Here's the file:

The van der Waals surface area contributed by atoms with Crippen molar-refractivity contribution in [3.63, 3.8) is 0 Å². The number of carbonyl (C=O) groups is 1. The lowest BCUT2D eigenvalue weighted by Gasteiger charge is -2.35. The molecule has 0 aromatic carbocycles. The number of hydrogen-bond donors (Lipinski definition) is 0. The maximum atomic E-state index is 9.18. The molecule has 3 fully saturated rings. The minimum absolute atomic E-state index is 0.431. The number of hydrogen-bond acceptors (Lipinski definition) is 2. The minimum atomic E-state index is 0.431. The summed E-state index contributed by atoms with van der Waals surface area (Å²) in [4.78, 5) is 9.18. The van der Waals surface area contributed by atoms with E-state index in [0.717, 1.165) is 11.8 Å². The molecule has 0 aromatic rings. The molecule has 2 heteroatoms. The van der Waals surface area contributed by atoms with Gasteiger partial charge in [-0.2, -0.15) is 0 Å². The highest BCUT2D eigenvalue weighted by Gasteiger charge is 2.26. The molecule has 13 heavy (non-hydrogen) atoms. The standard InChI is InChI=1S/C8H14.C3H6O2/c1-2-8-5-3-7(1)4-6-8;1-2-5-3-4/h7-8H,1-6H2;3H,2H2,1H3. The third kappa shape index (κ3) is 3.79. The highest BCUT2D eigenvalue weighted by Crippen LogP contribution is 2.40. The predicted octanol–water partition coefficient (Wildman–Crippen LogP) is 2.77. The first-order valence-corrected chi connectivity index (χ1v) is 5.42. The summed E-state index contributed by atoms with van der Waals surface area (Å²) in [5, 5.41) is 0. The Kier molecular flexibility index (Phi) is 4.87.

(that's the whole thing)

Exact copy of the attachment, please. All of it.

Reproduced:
The van der Waals surface area contributed by atoms with Crippen molar-refractivity contribution in [3.63, 3.8) is 0 Å². The number of carbonyl (C=O) groups is 1. The lowest BCUT2D eigenvalue weighted by Gasteiger charge is -2.35. The molecule has 0 aromatic carbocycles. The number of hydrogen-bond donors (Lipinski definition) is 0. The maximum atomic E-state index is 9.18. The molecule has 3 fully saturated rings. The minimum absolute atomic E-state index is 0.431. The number of hydrogen-bond acceptors (Lipinski definition) is 2. The minimum atomic E-state index is 0.431. The summed E-state index contributed by atoms with van der Waals surface area (Å²) in [4.78, 5) is 9.18. The van der Waals surface area contributed by atoms with E-state index in [0.717, 1.165) is 11.8 Å². The molecule has 0 aromatic rings. The molecule has 2 heteroatoms. The van der Waals surface area contributed by atoms with Gasteiger partial charge in [-0.2, -0.15) is 0 Å². The highest BCUT2D eigenvalue weighted by Gasteiger charge is 2.26. The molecule has 13 heavy (non-hydrogen) atoms. The standard InChI is InChI=1S/C8H14.C3H6O2/c1-2-8-5-3-7(1)4-6-8;1-2-5-3-4/h7-8H,1-6H2;3H,2H2,1H3. The third kappa shape index (κ3) is 3.79. The highest BCUT2D eigenvalue weighted by Crippen LogP contribution is 2.40. The predicted octanol–water partition coefficient (Wildman–Crippen LogP) is 2.77. The first-order valence-corrected chi connectivity index (χ1v) is 5.42. The summed E-state index contributed by atoms with van der Waals surface area (Å²) in [5, 5.41) is 0. The Kier molecular flexibility index (Phi) is 4.87.